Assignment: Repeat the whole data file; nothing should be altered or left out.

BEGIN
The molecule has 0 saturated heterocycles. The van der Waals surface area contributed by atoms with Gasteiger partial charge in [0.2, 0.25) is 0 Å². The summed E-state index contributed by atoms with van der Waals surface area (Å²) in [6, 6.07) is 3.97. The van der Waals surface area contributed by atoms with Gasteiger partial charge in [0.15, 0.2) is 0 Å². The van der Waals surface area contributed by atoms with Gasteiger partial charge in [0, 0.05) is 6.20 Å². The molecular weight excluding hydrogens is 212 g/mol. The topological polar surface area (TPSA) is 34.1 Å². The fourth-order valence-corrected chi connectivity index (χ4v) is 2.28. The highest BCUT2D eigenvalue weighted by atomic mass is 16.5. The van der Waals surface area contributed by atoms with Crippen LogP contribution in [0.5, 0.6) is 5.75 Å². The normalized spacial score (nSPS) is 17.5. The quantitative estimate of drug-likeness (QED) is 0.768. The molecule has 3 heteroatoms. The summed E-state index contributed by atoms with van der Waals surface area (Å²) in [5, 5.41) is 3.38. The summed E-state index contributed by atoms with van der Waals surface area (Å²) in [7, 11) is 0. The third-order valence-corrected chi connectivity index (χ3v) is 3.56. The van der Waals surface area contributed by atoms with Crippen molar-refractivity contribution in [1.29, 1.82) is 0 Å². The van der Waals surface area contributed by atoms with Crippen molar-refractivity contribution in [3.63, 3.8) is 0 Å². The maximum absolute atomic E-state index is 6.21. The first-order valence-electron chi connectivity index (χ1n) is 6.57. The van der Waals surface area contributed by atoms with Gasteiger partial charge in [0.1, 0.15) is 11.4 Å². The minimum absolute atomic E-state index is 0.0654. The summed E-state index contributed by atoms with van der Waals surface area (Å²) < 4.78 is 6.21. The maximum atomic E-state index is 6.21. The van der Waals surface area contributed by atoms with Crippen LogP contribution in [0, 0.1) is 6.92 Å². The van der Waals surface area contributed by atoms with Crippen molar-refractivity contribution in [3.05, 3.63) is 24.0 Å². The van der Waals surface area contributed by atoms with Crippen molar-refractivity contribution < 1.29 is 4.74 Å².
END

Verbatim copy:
The molecule has 0 saturated heterocycles. The van der Waals surface area contributed by atoms with Gasteiger partial charge in [0.2, 0.25) is 0 Å². The summed E-state index contributed by atoms with van der Waals surface area (Å²) in [6, 6.07) is 3.97. The van der Waals surface area contributed by atoms with Gasteiger partial charge in [0.15, 0.2) is 0 Å². The van der Waals surface area contributed by atoms with Gasteiger partial charge in [0, 0.05) is 6.20 Å². The molecular weight excluding hydrogens is 212 g/mol. The topological polar surface area (TPSA) is 34.1 Å². The fourth-order valence-corrected chi connectivity index (χ4v) is 2.28. The highest BCUT2D eigenvalue weighted by atomic mass is 16.5. The van der Waals surface area contributed by atoms with Crippen LogP contribution in [0.5, 0.6) is 5.75 Å². The normalized spacial score (nSPS) is 17.5. The quantitative estimate of drug-likeness (QED) is 0.768. The molecule has 3 heteroatoms. The summed E-state index contributed by atoms with van der Waals surface area (Å²) in [5, 5.41) is 3.38. The summed E-state index contributed by atoms with van der Waals surface area (Å²) in [7, 11) is 0. The third-order valence-corrected chi connectivity index (χ3v) is 3.56. The van der Waals surface area contributed by atoms with Crippen molar-refractivity contribution in [1.29, 1.82) is 0 Å². The van der Waals surface area contributed by atoms with Crippen molar-refractivity contribution in [3.63, 3.8) is 0 Å². The maximum absolute atomic E-state index is 6.21. The first-order valence-electron chi connectivity index (χ1n) is 6.57. The van der Waals surface area contributed by atoms with Gasteiger partial charge in [0.1, 0.15) is 11.4 Å². The minimum absolute atomic E-state index is 0.0654. The summed E-state index contributed by atoms with van der Waals surface area (Å²) < 4.78 is 6.21. The maximum atomic E-state index is 6.21. The van der Waals surface area contributed by atoms with Crippen LogP contribution in [0, 0.1) is 6.92 Å². The van der Waals surface area contributed by atoms with Crippen molar-refractivity contribution in [3.05, 3.63) is 24.0 Å². The van der Waals surface area contributed by atoms with Crippen molar-refractivity contribution < 1.29 is 4.74 Å².